He was admired by his students and fellow mathematicians, and a recent book, Lipman Bers: A Life in Mathematics, celebrates his achievements. Mathematician William Abikoff writes this about Bers:

Lipa possessed a joy of life and an optimism that is difficult to find at this time and that is sorely missed. Those of us who experienced it directly have felt an obligation to pass it on. That, in addition to the beauty of his own work, is Lipa’s enduring gift to us.

Bers had a way not just with numbers, but with words. I laughed aloud when I came across his line that “Mathematics is a collection of cheap tricks and dirty jokes,” though I don’t know enough about math to really understand it. Throughout his career, he also continued to advocate for human rights. Here’s Bers himself, speaking about human rights in 1984, when he was awarded an honorary degree from SUNY-Stonybrook:

By becoming a human rights activist ... you do take upon yourself certain difficult obligations. ... I believe that only a truly even-handed approach can lead to an honest, morally convincing, and effective human rights policy. A human rights activist who hates and fears communism must also care about the human rights of Latin American leftists. A human rights activist who sympathizes with the revolutionary movement in Latin America must also be concerned about human rights abuses in Cuba and Nicaragua. A devout Muslim must also care about human rights of the Bahai in Iran and of the small Jewish community in Syria, while a Jew devoted to Israel must also worry about the human rights of Palestinian Arabs. And we American citizens must be particularly sensitive to human rights violations for which our government is directly or indirectly responsible, as well as to the human rights violations that occur in our own country, as they do.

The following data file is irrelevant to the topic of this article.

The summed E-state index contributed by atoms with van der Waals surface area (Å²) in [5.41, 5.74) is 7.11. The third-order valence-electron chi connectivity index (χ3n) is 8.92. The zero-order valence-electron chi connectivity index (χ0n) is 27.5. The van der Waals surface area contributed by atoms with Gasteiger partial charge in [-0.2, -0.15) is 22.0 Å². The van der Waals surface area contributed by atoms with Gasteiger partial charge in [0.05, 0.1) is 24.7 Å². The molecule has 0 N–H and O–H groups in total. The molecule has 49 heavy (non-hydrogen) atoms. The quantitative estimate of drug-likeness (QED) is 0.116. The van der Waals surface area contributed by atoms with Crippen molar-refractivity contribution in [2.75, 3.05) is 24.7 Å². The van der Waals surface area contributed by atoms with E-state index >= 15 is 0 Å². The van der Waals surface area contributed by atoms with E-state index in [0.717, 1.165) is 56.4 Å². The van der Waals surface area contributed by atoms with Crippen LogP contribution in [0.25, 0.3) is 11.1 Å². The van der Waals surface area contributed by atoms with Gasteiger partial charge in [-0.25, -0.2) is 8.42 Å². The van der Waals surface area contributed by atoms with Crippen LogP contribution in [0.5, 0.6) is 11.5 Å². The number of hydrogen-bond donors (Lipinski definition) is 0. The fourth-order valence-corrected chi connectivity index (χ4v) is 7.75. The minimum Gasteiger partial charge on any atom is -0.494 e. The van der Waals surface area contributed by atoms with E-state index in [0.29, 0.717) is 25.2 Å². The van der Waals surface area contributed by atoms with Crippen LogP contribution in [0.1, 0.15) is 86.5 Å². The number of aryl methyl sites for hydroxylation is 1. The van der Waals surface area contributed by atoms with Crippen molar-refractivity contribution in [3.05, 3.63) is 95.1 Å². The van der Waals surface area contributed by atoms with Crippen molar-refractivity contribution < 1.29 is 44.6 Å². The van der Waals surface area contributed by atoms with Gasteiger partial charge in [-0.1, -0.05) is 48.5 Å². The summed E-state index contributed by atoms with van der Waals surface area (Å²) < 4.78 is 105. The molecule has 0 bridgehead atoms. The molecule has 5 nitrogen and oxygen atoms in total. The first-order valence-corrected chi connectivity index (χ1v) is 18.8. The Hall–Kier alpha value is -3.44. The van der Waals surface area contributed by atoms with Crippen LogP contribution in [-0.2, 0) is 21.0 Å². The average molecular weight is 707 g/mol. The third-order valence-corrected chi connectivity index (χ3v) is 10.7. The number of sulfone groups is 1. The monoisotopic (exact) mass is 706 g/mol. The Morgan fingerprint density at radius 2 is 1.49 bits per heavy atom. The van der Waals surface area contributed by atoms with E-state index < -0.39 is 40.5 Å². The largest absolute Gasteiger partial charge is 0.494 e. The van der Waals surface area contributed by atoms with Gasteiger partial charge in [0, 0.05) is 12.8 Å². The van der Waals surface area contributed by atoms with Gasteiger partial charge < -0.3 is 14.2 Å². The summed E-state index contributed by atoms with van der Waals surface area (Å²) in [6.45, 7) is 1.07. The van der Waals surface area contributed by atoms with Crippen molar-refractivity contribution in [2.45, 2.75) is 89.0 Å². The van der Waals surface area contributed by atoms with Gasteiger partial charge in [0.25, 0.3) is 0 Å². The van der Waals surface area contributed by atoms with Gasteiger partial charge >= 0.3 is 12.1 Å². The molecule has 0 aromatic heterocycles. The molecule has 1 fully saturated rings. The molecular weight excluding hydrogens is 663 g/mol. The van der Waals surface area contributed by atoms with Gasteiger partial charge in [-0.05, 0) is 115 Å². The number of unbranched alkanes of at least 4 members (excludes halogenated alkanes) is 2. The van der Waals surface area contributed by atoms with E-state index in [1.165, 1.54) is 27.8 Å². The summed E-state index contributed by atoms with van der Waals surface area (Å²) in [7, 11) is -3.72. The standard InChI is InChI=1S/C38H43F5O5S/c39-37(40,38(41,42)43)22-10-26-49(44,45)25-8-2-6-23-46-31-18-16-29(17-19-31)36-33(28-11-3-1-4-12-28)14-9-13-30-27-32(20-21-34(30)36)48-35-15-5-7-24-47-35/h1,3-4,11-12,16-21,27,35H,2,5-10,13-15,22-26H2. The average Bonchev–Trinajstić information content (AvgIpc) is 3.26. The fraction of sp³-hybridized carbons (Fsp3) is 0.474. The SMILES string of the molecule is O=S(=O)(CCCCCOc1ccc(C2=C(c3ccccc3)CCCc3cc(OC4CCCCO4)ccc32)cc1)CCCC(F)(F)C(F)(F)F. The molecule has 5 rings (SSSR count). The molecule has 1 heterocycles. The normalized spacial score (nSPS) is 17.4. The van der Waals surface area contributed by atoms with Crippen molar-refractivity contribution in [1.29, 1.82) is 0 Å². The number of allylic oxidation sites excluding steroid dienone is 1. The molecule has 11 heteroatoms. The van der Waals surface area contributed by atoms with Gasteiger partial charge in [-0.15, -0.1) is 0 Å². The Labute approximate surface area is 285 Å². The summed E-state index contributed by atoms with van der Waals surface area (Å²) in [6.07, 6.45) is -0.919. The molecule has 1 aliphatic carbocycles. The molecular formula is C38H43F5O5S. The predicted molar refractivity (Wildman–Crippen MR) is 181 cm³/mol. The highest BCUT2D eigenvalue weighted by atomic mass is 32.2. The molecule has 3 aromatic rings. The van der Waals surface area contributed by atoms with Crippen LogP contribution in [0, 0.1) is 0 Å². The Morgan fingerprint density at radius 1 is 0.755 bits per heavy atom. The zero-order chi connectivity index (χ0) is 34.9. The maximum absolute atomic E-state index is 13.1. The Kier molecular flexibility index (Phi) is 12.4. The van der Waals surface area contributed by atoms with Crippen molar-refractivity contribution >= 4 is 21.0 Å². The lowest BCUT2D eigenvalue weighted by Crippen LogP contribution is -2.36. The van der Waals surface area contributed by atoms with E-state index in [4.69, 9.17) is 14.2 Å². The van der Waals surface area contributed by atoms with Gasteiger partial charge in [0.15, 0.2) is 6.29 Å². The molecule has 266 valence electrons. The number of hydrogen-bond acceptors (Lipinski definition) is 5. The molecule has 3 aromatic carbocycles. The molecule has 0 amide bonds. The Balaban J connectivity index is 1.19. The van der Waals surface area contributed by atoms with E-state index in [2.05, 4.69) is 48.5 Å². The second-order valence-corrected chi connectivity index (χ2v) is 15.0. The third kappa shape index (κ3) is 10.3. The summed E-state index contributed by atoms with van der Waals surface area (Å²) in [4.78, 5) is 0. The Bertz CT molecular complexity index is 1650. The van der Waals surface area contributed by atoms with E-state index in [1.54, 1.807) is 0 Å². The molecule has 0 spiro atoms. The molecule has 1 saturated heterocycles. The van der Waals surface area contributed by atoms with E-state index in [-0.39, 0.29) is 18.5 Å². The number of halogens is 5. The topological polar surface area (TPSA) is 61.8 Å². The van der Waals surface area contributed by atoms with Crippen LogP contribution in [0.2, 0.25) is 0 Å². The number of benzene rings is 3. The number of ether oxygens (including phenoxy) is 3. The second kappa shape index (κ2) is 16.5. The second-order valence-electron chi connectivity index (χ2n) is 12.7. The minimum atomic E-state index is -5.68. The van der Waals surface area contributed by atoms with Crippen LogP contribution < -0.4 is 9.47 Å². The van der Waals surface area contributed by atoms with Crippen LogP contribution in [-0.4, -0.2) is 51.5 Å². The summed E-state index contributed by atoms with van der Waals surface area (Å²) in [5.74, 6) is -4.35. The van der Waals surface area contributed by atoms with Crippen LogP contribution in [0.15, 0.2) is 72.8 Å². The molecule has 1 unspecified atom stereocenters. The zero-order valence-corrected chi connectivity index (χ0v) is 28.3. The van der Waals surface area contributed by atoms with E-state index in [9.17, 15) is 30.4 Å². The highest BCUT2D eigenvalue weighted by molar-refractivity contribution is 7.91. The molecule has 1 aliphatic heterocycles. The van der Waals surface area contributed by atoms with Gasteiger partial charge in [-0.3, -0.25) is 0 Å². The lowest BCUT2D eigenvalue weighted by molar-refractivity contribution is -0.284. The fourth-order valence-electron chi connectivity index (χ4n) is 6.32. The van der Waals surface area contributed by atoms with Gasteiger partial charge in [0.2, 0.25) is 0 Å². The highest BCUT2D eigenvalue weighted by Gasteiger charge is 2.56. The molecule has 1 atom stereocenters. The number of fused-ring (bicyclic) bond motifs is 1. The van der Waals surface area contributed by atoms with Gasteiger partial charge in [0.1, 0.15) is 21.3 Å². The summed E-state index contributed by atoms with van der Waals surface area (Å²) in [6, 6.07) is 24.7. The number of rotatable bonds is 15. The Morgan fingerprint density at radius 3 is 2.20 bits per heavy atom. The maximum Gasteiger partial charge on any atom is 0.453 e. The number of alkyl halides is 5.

Bers retired from teaching at Columbia in 1982. The class I took with him may have been the last he ever taught.  
I wish I could claim that Bers and his vision, expressed so eloquently above, had an impact on me, but it’s only through the lens of time that I see more than myself in that room—those other students may have been getting a lot more from the class than I imagined. And, having learned a bit about him, I can better see Bers, a man brilliant and committed, see the spark between him and Daniel. What did I know?
It was my first semester, and I was a lost boy. I needed grounding myself to see others. I went on find circles of friends at Columbia, to find a girlfriend when I lived in Barnard dorms my sophomore year. Eventually, I no longer needed David Letterman’s late-night company. And my junior year, I started to put my own words down. I took classes with the poet Kenneth Koch and legendary literature professor Wallace Gray, early steps on the path to becoming a writer.
That same year, I took to the cold March nights to join students who blocked the doors to Hamilton Hall, a main classroom building, demanding that the University divest its financial holdings in South Africa and South African companies. Some of my friends scoffed at the protests, and their cynicism made me doubt my conviction, but, ultimately, I could do the math.
I was usually alone those nights, one of the crowd. Many of those around me were people who, I had been taught, did not look like me. I sat among them all and listened to the speeches, the music, the drumming.
I took in the world, and the world took me in.
Writing this essay, I became curious about Daniel. Perhaps discovering Bers’ words, his insistence on being aware of all others, made me wonder about Daniel and his life. I googled “Daniel, mathematician, born 1970,” and I discovered Daniel, a mathematician at an Ivy League university. I thought the thin face, something about the nose, looked familiar, and so I sent an email. Sure enough, it was him. He read the essay and was gracious and self-depreciating. He confirmed the bowl haircut; he didn’t recall the table. He said he had read some of Bers’ papers and built on his work. I hope that in my own way I’m building on Bers’ work as well.

J.D. Scrimgeour is the author of three books of poetry and two of nonfiction, including Themes for English B: A Professor's Education In & Out of Class, which won the AWP Award for Nonfiction. Recent essays have appeared in blackbirdSolstice, Sport Literate, and The Woven Tale Press.